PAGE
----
I had a slight knee injury last week, which means I couldn’t do all the fun stuff I love to do on my free time (climb, bike, run). So I decided to kick something off my bucket list: fasting. I had no solid food for 4 days. And only juice for the first and last days.
Note: I will never water fast again. At least voluntarily…..
It’s not the hunger; that’s the easiest part. And it wasn’t the bad breath, strong case or BO, or excessive oily perspiration. And I did get mild headaches and weird aches in random locations on my body
It was the feeling of physical weakness. People in favor of fasting would probably say it’s just mental. But when you raise an arm for 30 seconds and it starts to feel like it’s full of pin needles when you bring it back down. The weird feeling in your intestines, where food blockage may be occurring (because there’s no other food pushing it through). And when you lie there, 40 hours into no caloric consumption and your muscles start to shiver like a cramp is on its way……
You feel the odd presence of your body…….slowly eating itself from the inside out.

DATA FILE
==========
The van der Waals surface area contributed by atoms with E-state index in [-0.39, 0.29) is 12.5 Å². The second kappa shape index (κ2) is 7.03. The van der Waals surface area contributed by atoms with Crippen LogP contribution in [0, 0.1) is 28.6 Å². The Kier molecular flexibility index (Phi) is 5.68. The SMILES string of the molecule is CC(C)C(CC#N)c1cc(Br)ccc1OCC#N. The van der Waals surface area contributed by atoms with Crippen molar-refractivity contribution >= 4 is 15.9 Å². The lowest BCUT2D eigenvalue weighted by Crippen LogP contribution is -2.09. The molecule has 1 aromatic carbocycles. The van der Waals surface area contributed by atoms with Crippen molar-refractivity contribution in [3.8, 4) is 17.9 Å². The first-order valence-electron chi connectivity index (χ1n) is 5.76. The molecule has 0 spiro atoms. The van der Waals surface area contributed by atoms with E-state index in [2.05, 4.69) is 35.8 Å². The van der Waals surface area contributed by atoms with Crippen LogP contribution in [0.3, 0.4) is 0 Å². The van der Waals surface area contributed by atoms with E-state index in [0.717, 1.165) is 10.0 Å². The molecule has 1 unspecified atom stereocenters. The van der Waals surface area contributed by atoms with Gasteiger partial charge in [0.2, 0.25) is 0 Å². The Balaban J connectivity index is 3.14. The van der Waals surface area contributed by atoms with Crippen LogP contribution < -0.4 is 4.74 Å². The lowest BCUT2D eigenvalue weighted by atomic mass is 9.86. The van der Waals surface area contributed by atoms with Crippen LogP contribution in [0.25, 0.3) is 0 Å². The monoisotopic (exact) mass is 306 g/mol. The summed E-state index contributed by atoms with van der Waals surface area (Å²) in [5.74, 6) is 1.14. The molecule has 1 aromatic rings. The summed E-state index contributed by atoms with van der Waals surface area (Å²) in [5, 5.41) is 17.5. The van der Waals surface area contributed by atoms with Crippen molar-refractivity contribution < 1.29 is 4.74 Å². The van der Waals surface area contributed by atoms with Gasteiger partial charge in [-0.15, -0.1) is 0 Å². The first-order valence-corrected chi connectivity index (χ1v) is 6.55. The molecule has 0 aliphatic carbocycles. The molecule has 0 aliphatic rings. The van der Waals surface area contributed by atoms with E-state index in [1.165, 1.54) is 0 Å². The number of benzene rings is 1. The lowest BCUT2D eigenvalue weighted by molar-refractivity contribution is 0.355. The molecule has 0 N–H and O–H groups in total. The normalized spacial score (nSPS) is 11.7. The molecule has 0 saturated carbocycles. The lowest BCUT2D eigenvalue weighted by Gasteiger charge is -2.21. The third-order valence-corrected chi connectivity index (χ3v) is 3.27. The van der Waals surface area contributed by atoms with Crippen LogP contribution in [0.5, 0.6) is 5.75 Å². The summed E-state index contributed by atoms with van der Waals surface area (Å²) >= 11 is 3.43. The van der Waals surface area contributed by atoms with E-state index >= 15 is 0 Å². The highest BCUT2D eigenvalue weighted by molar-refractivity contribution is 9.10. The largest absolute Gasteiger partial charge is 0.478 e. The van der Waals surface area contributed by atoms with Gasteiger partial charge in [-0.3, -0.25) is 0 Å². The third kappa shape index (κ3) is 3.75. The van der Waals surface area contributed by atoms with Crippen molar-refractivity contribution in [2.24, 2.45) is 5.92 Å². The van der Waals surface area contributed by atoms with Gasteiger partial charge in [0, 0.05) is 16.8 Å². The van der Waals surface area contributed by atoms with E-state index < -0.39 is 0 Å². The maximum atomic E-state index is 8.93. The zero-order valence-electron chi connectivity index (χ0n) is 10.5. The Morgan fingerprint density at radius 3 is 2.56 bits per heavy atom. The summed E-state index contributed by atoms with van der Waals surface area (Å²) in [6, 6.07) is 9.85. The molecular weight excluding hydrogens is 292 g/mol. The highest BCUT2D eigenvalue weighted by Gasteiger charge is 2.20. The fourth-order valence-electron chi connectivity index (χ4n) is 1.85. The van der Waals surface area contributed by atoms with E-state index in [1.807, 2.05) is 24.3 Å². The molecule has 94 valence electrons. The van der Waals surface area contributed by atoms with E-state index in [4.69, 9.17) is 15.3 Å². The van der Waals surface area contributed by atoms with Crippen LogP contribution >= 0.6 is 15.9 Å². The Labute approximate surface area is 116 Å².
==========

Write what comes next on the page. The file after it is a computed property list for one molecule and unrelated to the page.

What exactly happens during a fast is kind of up for debate. There are medical professionals from both sides describing the helpful and harmful effects of such a practice. So I’ll just rant about my personal opinions of what could possibly be happening (with a help of a Human Anatomy & Physiology book, by Elaine Marieb and Katja Hoehn).
I know it’s not pure truth. But if there’s already tens of thousands of websites already posting their ideas and opinions of food intake, or lack of, then one more wouldn’t hurt. At least I’m throwing my disclaimer out there.
On a typical day, I eat food. Three to five times a day.
Eggs for breakfast, some pre-lunch nuts, a lunch of carrots and hummus, a light pre-supper of yogurt or an energy bar, and a late post exercise supper of vegetables and chicken (or tofu if I don’t have anything fresh).
My body will typically absorb the useful stuff and convert them to glucose and glycerol. We typically use these molecules to create high-energy particles called ATP (via the Krebs cycle) which are used for …..everything. If you’ve ever taken a biochemistry class, there are A LOT of breakdown pathways for a variety of compounds, and a lot of enzymes to facilitate these processes.
What you don’t use tgets stored. Typically, my body will start making glycogen from the excess glucose. It’s easier to store and breakdown when needed. Nice and tucked within various tissues, like skeletal muscles. But we don’t need much of it. S whatever glucose (and family) is left will be stored into fat.